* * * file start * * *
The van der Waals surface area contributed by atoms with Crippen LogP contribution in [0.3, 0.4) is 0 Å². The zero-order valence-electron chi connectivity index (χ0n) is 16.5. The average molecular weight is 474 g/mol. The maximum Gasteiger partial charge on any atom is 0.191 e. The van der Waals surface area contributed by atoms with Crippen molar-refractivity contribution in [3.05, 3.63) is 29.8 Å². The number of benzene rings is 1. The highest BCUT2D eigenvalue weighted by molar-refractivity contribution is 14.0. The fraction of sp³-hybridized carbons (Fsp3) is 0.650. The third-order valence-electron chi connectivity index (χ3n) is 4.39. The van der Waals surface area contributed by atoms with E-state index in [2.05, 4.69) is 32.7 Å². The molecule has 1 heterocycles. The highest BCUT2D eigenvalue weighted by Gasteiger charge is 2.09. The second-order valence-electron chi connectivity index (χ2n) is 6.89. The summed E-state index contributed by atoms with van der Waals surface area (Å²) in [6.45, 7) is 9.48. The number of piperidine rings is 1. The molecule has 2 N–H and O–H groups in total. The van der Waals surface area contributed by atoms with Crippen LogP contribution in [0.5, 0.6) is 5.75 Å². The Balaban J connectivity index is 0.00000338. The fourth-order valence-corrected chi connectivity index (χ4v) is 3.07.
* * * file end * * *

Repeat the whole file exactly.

The van der Waals surface area contributed by atoms with Crippen LogP contribution in [0.3, 0.4) is 0 Å². The zero-order valence-electron chi connectivity index (χ0n) is 16.5. The average molecular weight is 474 g/mol. The maximum Gasteiger partial charge on any atom is 0.191 e. The van der Waals surface area contributed by atoms with Crippen molar-refractivity contribution in [3.05, 3.63) is 29.8 Å². The number of benzene rings is 1. The highest BCUT2D eigenvalue weighted by molar-refractivity contribution is 14.0. The fraction of sp³-hybridized carbons (Fsp3) is 0.650. The third-order valence-electron chi connectivity index (χ3n) is 4.39. The van der Waals surface area contributed by atoms with E-state index in [2.05, 4.69) is 32.7 Å². The molecule has 1 heterocycles. The highest BCUT2D eigenvalue weighted by Gasteiger charge is 2.09. The second-order valence-electron chi connectivity index (χ2n) is 6.89. The summed E-state index contributed by atoms with van der Waals surface area (Å²) in [6.45, 7) is 9.48. The number of piperidine rings is 1. The molecule has 2 N–H and O–H groups in total. The van der Waals surface area contributed by atoms with Crippen LogP contribution in [0.5, 0.6) is 5.75 Å². The Balaban J connectivity index is 0.00000338. The fourth-order valence-corrected chi connectivity index (χ4v) is 3.07.